I believe that our Clause would improve the Bill. It would not damage it in any way. It would take nothing from the Crofters Commission. All it would do would be to lead to a small element of planning of the development of areas rather than small townships. We all know areas in the Higlands where there are townships close together, most of them perhaps not in an altogether neglected state but only partially being used. That is the type of township which the Commission ought to be reorganising. In those circumstances, surely what we suggest is desirable.

Is there anything in the Clause which the Commission cannot do already either under the existing law or under the Bill as it exists?

I am not certain about that, but putting in the new Clause would draw the attention of the Commission to the fact that we should like this to be done. The Commission asked for these powers and this sort of planning in its own Report, and, therefore, I assume that it thought it would be a good thing if this provision could be included in legislation.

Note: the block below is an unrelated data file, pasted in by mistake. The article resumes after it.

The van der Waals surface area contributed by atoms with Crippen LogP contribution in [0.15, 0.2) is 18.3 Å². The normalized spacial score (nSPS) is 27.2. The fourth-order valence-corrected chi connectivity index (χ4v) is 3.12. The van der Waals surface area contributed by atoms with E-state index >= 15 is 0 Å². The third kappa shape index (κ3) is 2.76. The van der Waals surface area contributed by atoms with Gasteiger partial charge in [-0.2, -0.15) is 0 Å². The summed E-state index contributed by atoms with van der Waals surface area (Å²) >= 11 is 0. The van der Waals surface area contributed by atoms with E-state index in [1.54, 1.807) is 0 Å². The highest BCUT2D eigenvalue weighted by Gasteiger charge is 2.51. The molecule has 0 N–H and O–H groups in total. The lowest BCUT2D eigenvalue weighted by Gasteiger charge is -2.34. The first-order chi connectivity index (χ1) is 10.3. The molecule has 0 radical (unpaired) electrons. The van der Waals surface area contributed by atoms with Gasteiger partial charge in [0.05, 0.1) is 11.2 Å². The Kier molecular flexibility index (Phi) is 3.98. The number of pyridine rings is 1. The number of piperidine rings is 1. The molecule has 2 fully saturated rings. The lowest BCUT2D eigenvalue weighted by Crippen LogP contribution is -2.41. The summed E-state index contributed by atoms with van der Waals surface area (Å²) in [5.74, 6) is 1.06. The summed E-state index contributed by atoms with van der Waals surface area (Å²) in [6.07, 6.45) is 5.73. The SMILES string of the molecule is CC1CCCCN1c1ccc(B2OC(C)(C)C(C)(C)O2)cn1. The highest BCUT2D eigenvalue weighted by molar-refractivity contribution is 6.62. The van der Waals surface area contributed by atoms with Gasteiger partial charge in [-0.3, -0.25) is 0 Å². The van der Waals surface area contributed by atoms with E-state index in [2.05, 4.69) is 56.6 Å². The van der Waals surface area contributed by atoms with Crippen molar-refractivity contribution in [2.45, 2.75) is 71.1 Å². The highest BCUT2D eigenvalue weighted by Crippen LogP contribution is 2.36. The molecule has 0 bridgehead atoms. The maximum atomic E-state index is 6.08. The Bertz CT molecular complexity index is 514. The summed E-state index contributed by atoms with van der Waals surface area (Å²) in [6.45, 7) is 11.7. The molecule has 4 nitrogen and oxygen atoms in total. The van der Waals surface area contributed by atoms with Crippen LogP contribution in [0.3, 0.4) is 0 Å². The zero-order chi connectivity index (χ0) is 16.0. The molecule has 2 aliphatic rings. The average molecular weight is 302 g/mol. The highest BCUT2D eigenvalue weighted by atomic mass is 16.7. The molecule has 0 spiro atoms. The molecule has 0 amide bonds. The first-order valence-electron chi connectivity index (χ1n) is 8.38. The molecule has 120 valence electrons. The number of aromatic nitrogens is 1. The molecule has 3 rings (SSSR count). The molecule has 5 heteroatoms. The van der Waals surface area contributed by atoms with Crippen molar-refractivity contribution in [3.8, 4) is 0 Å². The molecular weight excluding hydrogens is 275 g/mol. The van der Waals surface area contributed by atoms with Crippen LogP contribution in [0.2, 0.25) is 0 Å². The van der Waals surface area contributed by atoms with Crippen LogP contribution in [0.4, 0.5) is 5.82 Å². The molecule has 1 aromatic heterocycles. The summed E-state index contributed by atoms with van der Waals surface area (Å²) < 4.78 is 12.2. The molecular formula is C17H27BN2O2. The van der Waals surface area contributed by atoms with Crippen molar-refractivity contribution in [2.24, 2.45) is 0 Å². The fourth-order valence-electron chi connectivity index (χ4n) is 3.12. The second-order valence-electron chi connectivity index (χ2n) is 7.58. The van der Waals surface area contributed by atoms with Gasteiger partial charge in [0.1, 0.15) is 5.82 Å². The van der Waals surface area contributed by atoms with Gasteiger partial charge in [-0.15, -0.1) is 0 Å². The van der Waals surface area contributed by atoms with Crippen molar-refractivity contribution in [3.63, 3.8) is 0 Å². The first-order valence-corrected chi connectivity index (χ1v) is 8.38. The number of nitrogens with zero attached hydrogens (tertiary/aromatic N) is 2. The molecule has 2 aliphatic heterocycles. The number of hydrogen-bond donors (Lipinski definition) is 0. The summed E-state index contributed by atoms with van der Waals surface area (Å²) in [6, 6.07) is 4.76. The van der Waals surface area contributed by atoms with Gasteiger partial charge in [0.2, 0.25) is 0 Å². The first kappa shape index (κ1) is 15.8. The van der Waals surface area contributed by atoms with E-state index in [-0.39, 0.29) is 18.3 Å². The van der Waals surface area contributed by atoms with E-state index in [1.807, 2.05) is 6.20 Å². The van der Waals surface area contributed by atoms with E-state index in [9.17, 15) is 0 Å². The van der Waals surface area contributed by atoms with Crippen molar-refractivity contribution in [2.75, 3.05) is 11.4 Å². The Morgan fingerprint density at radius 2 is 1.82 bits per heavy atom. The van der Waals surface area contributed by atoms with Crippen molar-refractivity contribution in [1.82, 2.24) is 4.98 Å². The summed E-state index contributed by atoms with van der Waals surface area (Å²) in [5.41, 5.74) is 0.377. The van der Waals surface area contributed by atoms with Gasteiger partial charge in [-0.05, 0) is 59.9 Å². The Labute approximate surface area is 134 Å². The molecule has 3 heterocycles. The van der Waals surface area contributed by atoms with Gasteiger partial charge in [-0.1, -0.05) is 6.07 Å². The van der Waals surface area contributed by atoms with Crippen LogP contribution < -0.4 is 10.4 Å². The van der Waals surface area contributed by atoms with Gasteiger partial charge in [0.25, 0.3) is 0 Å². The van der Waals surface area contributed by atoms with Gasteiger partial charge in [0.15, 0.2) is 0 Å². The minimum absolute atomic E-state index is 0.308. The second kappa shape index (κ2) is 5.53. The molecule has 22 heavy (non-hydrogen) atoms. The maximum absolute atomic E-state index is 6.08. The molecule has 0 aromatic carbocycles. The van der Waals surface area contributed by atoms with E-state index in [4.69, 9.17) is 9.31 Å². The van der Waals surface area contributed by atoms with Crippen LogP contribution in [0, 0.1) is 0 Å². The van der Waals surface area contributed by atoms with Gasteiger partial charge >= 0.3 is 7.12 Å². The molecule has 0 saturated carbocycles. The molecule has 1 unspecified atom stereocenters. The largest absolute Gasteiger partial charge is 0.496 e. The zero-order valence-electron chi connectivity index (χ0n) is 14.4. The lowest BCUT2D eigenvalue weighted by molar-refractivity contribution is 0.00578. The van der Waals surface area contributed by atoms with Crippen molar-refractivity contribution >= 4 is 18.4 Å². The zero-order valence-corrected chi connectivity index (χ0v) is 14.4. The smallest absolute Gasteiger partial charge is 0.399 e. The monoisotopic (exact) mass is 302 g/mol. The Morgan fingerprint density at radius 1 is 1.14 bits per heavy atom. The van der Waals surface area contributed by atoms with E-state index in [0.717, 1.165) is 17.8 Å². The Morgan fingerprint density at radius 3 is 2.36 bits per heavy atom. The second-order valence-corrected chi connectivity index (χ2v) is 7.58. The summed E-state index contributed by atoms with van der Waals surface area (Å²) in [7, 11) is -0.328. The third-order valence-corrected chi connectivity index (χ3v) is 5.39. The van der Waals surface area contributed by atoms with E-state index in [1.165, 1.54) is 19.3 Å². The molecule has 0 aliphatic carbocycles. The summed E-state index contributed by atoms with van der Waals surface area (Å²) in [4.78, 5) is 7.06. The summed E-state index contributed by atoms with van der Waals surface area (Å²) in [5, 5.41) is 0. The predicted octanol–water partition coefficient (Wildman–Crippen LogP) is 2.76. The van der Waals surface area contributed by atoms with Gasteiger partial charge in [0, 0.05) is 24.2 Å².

Even if the Secretary of State cannot accept the Clause because of the way in which it is worded, I hope that he will accept it in principle and put into the Bill a provision along these lines in another place. It seems to me that it could do nothing but improve the Bill and would certainly not do any damage at all.

I confess that I was a little puzzled to know precisely what the objective of the hon. Member for Edinburgh, East (Mr. Willis) was in tabling his Clause. Frankly, I think that he and the hon. Member for Hamilton (Mr. T. Fraser) showed admirable ingenuity in getting another line in on a subject which has already been discussed at very considerable length and on a great many occasions.